Fiat: We'd Be Better Off Without Italy's Unions
ROME (AP) — Fiat CEO Sergio Marchionne says the tradition-laden Italian automaker would be better off without Italy and its balky unions, provoking an angry reaction Monday from some labor and government officials.
Fiat has been in tense negotiations with unions over its plan to shut down a factory in Sicily next year. The company has also said it wanted to move back production of one of its models from Poland to Italy, but in exchange for labor concessions that one union rejected.
Fiat, which controls U.S.-based Chrysler LLC, has recently raised its 2010 forecasts, and Marchionne said that trading profit would be at least €2 billion. But of that profit, he said, "not one euro ... comes from Italy."
"We still have a loss," Marchionne said on a RAI state TV show Sunday night. "If we were to eliminate that Italian side from our results, Fiat would do more."
"One cannot forever manage operations that are at a loss," Marchionne said. "The majority of our competitors would have found the way out."
Marchionne cited poor labor efficiency but also blamed a system that he said had lost competitiveness over the years. He said Italy had been lagging behind in the past decade.
However, he also said one of his goals is to raise a worker's average salary — about €1,200 ($1,600) monthly — and bring it closer to that of European counterparts.
Some unions reacted angrily, saying Marchionne's real intention was to abandon Italy and outsource production.
Rocco Palombella of the metalworkers union Uilm urged Marchionne "to stop humiliating workers."
Guglielmo Epifani of the CGIL, Italy's largest union, was quoted as saying Monday that "Marchionne is very skeptical over the future of Fiat in Italy" and that "the truth is Marchionne wants to leave Italy."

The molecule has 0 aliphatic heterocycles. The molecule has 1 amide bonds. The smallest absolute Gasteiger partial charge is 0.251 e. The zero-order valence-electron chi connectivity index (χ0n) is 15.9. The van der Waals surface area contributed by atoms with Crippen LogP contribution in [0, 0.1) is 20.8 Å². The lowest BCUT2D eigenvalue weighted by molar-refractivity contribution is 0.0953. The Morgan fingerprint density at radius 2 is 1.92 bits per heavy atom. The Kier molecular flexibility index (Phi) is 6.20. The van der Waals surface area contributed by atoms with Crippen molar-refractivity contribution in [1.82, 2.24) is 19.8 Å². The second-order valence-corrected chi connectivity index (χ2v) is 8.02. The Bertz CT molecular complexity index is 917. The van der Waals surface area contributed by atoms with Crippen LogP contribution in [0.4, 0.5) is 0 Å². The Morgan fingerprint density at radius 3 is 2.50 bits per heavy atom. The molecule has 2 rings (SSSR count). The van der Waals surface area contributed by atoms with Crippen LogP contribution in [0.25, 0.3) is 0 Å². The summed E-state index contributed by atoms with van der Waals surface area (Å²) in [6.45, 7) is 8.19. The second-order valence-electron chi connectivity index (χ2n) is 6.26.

CGIL has been the toughest in its opposition to Fiat. Its metalworkers' branch, FIOM, has rejected Fiat's plan to move production of its new Panda compact from Poland to a plant near Naples, saying that the labor concessions Fiat wanted amounted to eroding workers' rights.
Fiat said it would go ahead with the plan, which envisages a €700 million ($903 million) investment, despite the unresolved dispute with the union. But Marchionne has also said recently that the resistance to Fiat's plans has forced the automaker to slow its planned investments in Italy.
Marchionne's straight talk is unusual for a public figure in Italy, and has drawn him both praise and criticism. Moderate union leaders and some politicians credited him for speaking about the country's real problems, such as the lack of productivity.
But his comments Sunday night also angered some government officials, who were quick to remind Fiat of the government incentives to scrap old cars and buy new ones, a program that supported Fiat sales during the recession.
Roberto Calderoli, Cabinet minister without portfolio and leading member of the Northern League political party, said "Marchionne has short memory when it comes to state aid."
Maurizio Sacconi, the labor minister, said Marchionne was right in seeking better productivity, but insisted "Italy is the country where the group has been historically based."
Marchionne insisted that it had repaid its debt, both financially and through the creation of a significant industrial group.
"I don't want to be told 'Thank You' but I also don't want to be constantly accused to be receiving state aid," he said.
Marchionne, who was born in Italy and moved to Canada with his family as a teenager, has turned aroundFiat's sagging fortunes. Earlier this month, the company raised its 2010 targets, saying revenues would top €55 billion — €5 billion more than previously stated.
Fiat also said it expects to raise its stake in Chrysler to 35 percent by the end of 2011, but that hurdles remain.Fiat took the initial 20 percent share in mid-2009.